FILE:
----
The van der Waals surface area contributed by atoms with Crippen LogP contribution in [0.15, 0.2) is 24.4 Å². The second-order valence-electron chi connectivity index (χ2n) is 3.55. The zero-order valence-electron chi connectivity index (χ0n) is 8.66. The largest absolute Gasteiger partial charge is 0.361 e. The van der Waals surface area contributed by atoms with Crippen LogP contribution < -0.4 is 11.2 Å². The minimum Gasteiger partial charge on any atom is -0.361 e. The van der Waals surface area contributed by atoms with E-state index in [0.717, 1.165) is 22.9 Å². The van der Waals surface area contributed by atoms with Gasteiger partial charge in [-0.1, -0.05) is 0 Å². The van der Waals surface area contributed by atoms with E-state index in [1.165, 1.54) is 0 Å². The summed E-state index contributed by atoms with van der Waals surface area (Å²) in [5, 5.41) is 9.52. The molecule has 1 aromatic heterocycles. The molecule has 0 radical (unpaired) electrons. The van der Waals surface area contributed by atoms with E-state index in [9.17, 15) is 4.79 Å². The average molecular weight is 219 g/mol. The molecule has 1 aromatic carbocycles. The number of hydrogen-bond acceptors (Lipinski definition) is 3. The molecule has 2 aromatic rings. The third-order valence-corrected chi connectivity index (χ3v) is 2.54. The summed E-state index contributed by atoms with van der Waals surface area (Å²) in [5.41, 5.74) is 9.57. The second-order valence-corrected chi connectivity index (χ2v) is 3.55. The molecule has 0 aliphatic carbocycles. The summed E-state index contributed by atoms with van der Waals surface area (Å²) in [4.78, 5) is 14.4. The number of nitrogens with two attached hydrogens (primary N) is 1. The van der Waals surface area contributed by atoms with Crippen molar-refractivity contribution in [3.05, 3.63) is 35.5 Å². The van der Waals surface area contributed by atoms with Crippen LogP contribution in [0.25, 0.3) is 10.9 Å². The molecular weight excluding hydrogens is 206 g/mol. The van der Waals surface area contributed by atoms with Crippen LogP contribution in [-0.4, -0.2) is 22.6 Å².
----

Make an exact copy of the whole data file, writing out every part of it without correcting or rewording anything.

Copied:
The van der Waals surface area contributed by atoms with Crippen LogP contribution in [0.15, 0.2) is 24.4 Å². The second-order valence-electron chi connectivity index (χ2n) is 3.55. The zero-order valence-electron chi connectivity index (χ0n) is 8.66. The largest absolute Gasteiger partial charge is 0.361 e. The van der Waals surface area contributed by atoms with Crippen LogP contribution < -0.4 is 11.2 Å². The minimum Gasteiger partial charge on any atom is -0.361 e. The van der Waals surface area contributed by atoms with E-state index in [0.717, 1.165) is 22.9 Å². The van der Waals surface area contributed by atoms with Gasteiger partial charge in [-0.1, -0.05) is 0 Å². The van der Waals surface area contributed by atoms with E-state index in [1.165, 1.54) is 0 Å². The summed E-state index contributed by atoms with van der Waals surface area (Å²) in [5, 5.41) is 9.52. The molecule has 1 aromatic heterocycles. The molecule has 0 radical (unpaired) electrons. The van der Waals surface area contributed by atoms with E-state index in [9.17, 15) is 4.79 Å². The average molecular weight is 219 g/mol. The molecule has 1 aromatic carbocycles. The number of hydrogen-bond acceptors (Lipinski definition) is 3. The molecule has 2 aromatic rings. The third-order valence-corrected chi connectivity index (χ3v) is 2.54. The summed E-state index contributed by atoms with van der Waals surface area (Å²) in [5.41, 5.74) is 9.57. The second-order valence-corrected chi connectivity index (χ2v) is 3.55. The molecule has 0 aliphatic carbocycles. The summed E-state index contributed by atoms with van der Waals surface area (Å²) in [4.78, 5) is 14.4. The number of nitrogens with two attached hydrogens (primary N) is 1. The van der Waals surface area contributed by atoms with Crippen molar-refractivity contribution in [3.05, 3.63) is 35.5 Å². The van der Waals surface area contributed by atoms with Crippen LogP contribution in [0.25, 0.3) is 10.9 Å². The molecular weight excluding hydrogens is 206 g/mol. The van der Waals surface area contributed by atoms with Crippen LogP contribution in [-0.4, -0.2) is 22.6 Å².